Cephissus (mythology)

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In the central part of the relief there are a child before Cephissus.

Cephissus (Greek: Κηφισός) is a river god in Greek mythology, associated with the river Cephissus in Attica, Greece. He was a son of Pontus and Thalassa.[1]

The same author names as daughters of this Cephissus:

  • the naiad Lilaea (10.33.4) the eponym of Lilaea at its source,
  • Daulis (10.4.7) the eponym of the city of Daulis,
  • Melaeno (10.6.4) mother of Delphus by Apollo, though he also gives two other accounts of Delphus' mother. However one of these alternate versions is that Thyia daughter of the aboriginal Castalius was Delphus' mother, almost certainly the same Thyia whom Herodotus (7.178.1) claims was daughter of Cephissus to whom the Delphians built an altar to the winds and who was eponym of the Thyiades.

A mortal son of Cephissus was Eteocles by Euippe daughter of Leucon son of Athamas. This Euippe was wife of King Andreus of Orchomenus and Eteocles inherited Andreus' throne (9.34.9). Eteocles or Eteoclus son of Cephissus is confirmed from Hesiod's Catalogue (Fr. 70) and Pindar (Ol. 14). He first made offering to the Charites by the side of the river Cephissus.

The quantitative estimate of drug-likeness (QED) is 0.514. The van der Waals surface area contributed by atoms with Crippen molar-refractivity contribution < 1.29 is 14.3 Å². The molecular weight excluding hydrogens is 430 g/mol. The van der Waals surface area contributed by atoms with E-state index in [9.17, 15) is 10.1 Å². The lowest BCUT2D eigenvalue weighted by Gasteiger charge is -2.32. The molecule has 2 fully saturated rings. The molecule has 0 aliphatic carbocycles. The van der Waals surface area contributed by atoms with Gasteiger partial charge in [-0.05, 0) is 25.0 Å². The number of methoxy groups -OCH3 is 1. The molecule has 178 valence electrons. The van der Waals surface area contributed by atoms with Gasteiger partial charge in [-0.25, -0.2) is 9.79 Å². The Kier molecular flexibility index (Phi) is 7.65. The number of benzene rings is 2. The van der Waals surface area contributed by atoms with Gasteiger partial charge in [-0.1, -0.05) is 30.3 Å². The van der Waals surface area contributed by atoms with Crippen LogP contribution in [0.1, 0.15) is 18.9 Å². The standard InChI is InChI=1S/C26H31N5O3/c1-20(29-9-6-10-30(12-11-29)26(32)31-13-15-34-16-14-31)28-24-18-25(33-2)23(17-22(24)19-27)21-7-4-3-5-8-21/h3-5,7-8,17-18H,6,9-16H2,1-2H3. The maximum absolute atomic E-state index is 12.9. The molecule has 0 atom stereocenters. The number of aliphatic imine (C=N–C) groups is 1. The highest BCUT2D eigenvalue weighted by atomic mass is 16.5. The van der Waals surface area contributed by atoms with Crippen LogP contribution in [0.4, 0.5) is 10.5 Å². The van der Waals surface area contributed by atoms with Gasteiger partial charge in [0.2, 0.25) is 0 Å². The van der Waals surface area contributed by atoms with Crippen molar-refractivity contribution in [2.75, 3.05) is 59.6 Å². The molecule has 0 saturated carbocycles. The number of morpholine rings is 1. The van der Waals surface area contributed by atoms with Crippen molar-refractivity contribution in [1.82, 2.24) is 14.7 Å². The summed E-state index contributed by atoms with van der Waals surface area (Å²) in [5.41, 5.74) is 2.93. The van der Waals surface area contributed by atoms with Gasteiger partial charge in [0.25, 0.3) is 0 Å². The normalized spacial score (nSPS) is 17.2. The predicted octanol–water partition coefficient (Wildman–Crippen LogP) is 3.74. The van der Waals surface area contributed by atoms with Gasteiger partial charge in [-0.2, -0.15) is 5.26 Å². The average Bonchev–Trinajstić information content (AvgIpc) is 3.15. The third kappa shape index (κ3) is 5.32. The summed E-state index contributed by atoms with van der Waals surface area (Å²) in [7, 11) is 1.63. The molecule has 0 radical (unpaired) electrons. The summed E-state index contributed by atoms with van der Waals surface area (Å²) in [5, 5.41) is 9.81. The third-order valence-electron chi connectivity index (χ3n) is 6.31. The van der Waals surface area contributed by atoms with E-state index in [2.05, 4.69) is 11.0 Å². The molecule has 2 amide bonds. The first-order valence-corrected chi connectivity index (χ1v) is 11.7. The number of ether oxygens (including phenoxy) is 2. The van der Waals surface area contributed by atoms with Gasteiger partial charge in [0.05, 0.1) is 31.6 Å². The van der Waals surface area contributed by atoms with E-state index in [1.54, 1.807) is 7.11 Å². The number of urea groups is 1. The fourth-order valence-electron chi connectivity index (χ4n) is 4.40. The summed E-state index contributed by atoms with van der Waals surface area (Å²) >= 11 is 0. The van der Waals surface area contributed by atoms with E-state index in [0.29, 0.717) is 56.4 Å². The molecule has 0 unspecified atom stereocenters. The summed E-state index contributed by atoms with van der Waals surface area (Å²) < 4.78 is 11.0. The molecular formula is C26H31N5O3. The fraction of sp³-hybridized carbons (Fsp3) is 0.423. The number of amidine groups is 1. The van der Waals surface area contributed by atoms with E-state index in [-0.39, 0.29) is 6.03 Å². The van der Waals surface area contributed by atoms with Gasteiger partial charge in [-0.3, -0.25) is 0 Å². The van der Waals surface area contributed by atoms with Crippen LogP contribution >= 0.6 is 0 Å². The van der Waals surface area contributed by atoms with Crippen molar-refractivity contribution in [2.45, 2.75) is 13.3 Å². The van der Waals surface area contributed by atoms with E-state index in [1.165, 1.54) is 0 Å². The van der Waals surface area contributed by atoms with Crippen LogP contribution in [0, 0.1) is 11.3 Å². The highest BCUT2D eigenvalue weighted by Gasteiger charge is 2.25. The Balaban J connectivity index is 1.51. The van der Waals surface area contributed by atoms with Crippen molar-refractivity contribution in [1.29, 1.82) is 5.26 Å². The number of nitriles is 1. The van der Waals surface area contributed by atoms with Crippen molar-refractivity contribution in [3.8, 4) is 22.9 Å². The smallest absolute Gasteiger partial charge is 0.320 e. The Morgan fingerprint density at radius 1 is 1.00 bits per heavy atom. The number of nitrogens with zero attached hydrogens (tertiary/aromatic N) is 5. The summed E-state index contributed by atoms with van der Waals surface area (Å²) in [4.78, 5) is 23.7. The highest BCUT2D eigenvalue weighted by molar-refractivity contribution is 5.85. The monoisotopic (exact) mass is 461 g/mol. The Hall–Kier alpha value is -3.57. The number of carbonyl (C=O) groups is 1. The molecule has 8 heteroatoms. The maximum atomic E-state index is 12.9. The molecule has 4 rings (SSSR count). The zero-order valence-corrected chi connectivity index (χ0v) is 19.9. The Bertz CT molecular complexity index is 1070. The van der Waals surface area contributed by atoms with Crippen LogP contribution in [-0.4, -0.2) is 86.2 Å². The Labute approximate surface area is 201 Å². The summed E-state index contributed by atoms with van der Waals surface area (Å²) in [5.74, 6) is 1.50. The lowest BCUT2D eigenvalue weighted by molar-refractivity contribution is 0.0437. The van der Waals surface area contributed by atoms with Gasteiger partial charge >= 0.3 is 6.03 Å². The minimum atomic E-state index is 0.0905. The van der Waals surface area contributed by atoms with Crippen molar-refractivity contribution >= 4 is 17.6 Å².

Cephissus was also father of Narcissus according to Ovid's Metamorphoses (3.342), Hyginus (271), and Statius' Thebaid (7.340), Narcissus' mother being an otherwise unknown naiad named Liriope according to Ovid.

References[edit]

  1. ^  This article incorporates text from a publication now in the public domainLeonhard Schmitz (1870). "Cephissus". In Smith, William. Dictionary of Greek and Roman Biography and Mythology 1. p. 671.